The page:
Homemade soap can make excellent gifts for friends and family! Remember when making your own soap you should always wear protective clothing such as an apron and gloves.
- The traditional way of making soap involves using corrosive chemicals; a safer, alternative method is the ‘melt and pour’ process, as explained in this article.
- Always wear protective clothing such as an apron, goggles, and rubber gloves when making soap.
- You can add small items, like dried flowers, to your liquid soap when pouring it into the mould. This will achieve a pretty affect, perfect for a gift.
Soap is so easy to buy in stores and pharmacies that you might be wondering why people might attempt to make it themselves. But wouldn’t it be great if you could have soap in your favourite colours and scents, and if you knew exactly what all the ingredients were? Here’s a rundown of various handmade soap recipes that are easy for you to make at home.
What is Soap Made of?
The process of making soap – saponification – involves specific chemical reactions. Soap in its purest form is made when fats – whether animal or vegetable – react with a base of lye or potash (potassium hydroxide). Different soap making recipes include different ratios of base and fats, but all result in a soapy solid or liquid that can be used to create suds.
Important Precautions for Handmade Soap Recipes
The traditional bases for soap – lye and potash – are extremely corrosive chemicals that must never come into contact with your skin. Although vinegar helps to neutralize both, these chemicals should not really be stored at home, and never within the reach of children. With traditional soap-making methods (cold process soap making), it’s also important to get the proportions of each component right. The order in which you mix the ingredients is crucial, too – otherwise potentially dangerous reactions can occur.
Safer alternative methods of making soap exist that involve melting down pre-made soap bases to combine with extra ingredients. This method is commonly known as ‘melt and pour’ and is safe to try at home. Nevertheless, you should always be sure to wear protective clothing when using ‘melt and pour’ methods to make soap. Liquid soap is incredibly hot and can easily burn.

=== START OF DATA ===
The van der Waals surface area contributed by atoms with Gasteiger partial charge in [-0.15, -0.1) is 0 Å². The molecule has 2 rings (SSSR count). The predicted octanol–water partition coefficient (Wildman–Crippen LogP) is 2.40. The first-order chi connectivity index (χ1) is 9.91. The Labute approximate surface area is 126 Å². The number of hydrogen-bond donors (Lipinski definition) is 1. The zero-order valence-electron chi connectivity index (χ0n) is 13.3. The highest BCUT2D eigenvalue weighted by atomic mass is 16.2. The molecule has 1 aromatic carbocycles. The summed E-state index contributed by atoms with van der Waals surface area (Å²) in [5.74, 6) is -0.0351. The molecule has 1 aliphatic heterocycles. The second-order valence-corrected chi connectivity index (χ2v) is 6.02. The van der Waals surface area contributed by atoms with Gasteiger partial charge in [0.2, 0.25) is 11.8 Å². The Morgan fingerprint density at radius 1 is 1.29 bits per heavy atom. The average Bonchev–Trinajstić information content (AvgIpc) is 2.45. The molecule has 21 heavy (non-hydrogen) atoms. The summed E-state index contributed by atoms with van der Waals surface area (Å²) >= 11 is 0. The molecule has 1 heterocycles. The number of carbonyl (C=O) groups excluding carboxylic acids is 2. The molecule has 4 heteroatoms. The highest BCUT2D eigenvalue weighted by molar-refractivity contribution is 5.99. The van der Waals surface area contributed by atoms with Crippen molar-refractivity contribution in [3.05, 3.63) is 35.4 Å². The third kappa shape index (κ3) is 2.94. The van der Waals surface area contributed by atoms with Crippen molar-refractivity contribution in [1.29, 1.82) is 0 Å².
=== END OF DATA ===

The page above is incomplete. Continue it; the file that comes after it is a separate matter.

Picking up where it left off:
How to Make Homemade Soap: The Melt and Pour Method
You will need:
- Soap moulds (or use smooth bottomed household items, like baking tins, cookie cutters lined with plastic wrap, or cups greased with petroleum jelly)
- Soap base – usually glycerin (available from any craft shop)
- Food colourings
- Essential oils (do not use fragrances for oil burners or potpourri, as these are not always safe to be used on your skin)
- Break up the soap base and place small pieces in a microwavable bowl.
- Melt the soap base in the microwave for a few seconds, stopping and stirring until the soap is liquefied. This should not take more than a few seconds, so be careful not to over-heat.
- Add your choice of colouring and scent straight away, before a film appears on the surface. Using a couple of drops of essential oil per average bar of soap is a good guideline.
- Pour the liquid into your mould and wait until it has solidified. You can use the fridge for speeding this process up.
- Turn the soap out of the mould and it is ready to use.
Tips for Making Homemade Soap
- For a larger quantity of soap, use a saucepan over heat to melt the soap base, and then follow the same instructions above.
- Think about adding small items to clear soap for a fun visual effect.
- Intensely coloured soaps will make strongly-coloured soap suds.
- Make layered, coloured soaps by pouring liquid soap over small soaps set in moulds of increasing size.
If the reason you are making your own soap is to be sure the ingredients are suitable for sensitive skin, there are some great alternatives, like Neutral 0% Hand Wash. For more information on the ingredients in products mentioned in this tip, visit What’s in Unilever Products here.